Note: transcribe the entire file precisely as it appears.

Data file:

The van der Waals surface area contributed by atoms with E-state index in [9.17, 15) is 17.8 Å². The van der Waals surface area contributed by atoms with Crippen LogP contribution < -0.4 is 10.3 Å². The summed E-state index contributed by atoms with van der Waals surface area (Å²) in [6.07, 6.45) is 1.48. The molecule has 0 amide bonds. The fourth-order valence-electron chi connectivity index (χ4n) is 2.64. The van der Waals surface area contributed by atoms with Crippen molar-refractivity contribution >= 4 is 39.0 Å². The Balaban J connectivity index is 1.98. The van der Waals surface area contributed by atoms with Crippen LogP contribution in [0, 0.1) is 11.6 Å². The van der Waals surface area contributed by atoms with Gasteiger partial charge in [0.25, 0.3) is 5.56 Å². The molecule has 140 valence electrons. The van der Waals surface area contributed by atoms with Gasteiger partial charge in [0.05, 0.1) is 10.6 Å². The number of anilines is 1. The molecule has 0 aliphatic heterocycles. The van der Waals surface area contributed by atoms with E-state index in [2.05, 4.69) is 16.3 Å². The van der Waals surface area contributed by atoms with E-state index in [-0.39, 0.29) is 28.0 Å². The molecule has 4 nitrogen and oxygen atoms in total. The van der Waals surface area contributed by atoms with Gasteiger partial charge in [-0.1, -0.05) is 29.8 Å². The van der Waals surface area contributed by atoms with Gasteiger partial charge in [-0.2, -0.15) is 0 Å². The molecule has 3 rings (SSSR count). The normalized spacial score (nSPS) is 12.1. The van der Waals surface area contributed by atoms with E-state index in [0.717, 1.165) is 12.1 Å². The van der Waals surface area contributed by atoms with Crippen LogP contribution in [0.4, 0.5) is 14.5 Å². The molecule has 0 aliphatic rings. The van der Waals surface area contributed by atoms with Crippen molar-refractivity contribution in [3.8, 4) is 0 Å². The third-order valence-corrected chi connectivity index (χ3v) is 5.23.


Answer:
The van der Waals surface area contributed by atoms with E-state index in [9.17, 15) is 17.8 Å². The van der Waals surface area contributed by atoms with Crippen LogP contribution < -0.4 is 10.3 Å². The summed E-state index contributed by atoms with van der Waals surface area (Å²) in [6.07, 6.45) is 1.48. The molecule has 0 amide bonds. The fourth-order valence-electron chi connectivity index (χ4n) is 2.64. The van der Waals surface area contributed by atoms with Crippen molar-refractivity contribution >= 4 is 39.0 Å². The Balaban J connectivity index is 1.98. The van der Waals surface area contributed by atoms with Crippen LogP contribution in [0, 0.1) is 11.6 Å². The van der Waals surface area contributed by atoms with Gasteiger partial charge in [0.25, 0.3) is 5.56 Å². The molecule has 140 valence electrons. The van der Waals surface area contributed by atoms with Gasteiger partial charge in [0.05, 0.1) is 10.6 Å². The number of anilines is 1. The molecule has 0 aliphatic heterocycles. The van der Waals surface area contributed by atoms with E-state index in [2.05, 4.69) is 16.3 Å². The van der Waals surface area contributed by atoms with E-state index in [-0.39, 0.29) is 28.0 Å². The molecule has 4 nitrogen and oxygen atoms in total. The van der Waals surface area contributed by atoms with Gasteiger partial charge in [-0.1, -0.05) is 29.8 Å². The van der Waals surface area contributed by atoms with Gasteiger partial charge in [-0.2, -0.15) is 0 Å². The molecule has 3 rings (SSSR count). The normalized spacial score (nSPS) is 12.1. The van der Waals surface area contributed by atoms with E-state index in [0.717, 1.165) is 12.1 Å². The van der Waals surface area contributed by atoms with Crippen LogP contribution in [0.4, 0.5) is 14.5 Å². The molecule has 0 aliphatic rings. The van der Waals surface area contributed by atoms with Crippen molar-refractivity contribution in [3.8, 4) is 0 Å². The third-order valence-corrected chi connectivity index (χ3v) is 5.23.